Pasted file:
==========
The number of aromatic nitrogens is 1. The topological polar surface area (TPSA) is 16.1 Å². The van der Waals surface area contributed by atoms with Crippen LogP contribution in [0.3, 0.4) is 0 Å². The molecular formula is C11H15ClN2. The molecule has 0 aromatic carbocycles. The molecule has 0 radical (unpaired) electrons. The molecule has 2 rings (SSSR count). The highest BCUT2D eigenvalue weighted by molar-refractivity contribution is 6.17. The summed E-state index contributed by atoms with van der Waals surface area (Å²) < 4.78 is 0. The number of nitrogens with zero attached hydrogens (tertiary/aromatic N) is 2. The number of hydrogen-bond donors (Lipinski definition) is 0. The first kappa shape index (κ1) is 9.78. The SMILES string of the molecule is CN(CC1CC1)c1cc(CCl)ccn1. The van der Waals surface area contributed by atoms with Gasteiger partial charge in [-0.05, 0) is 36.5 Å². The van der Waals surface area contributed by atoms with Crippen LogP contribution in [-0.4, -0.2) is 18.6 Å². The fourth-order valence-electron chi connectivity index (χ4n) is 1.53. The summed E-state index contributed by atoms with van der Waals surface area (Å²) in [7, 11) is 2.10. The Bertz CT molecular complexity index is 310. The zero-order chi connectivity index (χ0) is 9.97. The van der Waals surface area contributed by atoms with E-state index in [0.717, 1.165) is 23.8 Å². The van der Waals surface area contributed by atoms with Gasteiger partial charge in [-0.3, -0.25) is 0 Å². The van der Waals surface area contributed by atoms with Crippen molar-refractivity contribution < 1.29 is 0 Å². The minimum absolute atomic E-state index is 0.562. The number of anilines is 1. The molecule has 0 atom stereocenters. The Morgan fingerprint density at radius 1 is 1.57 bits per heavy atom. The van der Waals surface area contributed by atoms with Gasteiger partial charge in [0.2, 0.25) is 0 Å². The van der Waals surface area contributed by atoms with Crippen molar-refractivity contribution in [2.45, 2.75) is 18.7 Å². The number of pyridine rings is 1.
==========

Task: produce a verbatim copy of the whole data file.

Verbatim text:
The number of aromatic nitrogens is 1. The topological polar surface area (TPSA) is 16.1 Å². The van der Waals surface area contributed by atoms with Crippen LogP contribution in [0.3, 0.4) is 0 Å². The molecular formula is C11H15ClN2. The molecule has 0 aromatic carbocycles. The molecule has 0 radical (unpaired) electrons. The molecule has 2 rings (SSSR count). The highest BCUT2D eigenvalue weighted by molar-refractivity contribution is 6.17. The summed E-state index contributed by atoms with van der Waals surface area (Å²) < 4.78 is 0. The number of nitrogens with zero attached hydrogens (tertiary/aromatic N) is 2. The number of hydrogen-bond donors (Lipinski definition) is 0. The first kappa shape index (κ1) is 9.78. The SMILES string of the molecule is CN(CC1CC1)c1cc(CCl)ccn1. The van der Waals surface area contributed by atoms with Gasteiger partial charge in [-0.05, 0) is 36.5 Å². The van der Waals surface area contributed by atoms with Crippen LogP contribution in [-0.4, -0.2) is 18.6 Å². The fourth-order valence-electron chi connectivity index (χ4n) is 1.53. The summed E-state index contributed by atoms with van der Waals surface area (Å²) in [7, 11) is 2.10. The Bertz CT molecular complexity index is 310. The zero-order chi connectivity index (χ0) is 9.97. The van der Waals surface area contributed by atoms with E-state index in [0.717, 1.165) is 23.8 Å². The van der Waals surface area contributed by atoms with Gasteiger partial charge in [-0.3, -0.25) is 0 Å². The van der Waals surface area contributed by atoms with Crippen molar-refractivity contribution < 1.29 is 0 Å². The minimum absolute atomic E-state index is 0.562. The number of anilines is 1. The molecule has 0 atom stereocenters. The Morgan fingerprint density at radius 1 is 1.57 bits per heavy atom. The van der Waals surface area contributed by atoms with Gasteiger partial charge in [0.2, 0.25) is 0 Å². The van der Waals surface area contributed by atoms with Crippen molar-refractivity contribution in [2.45, 2.75) is 18.7 Å². The number of pyridine rings is 1.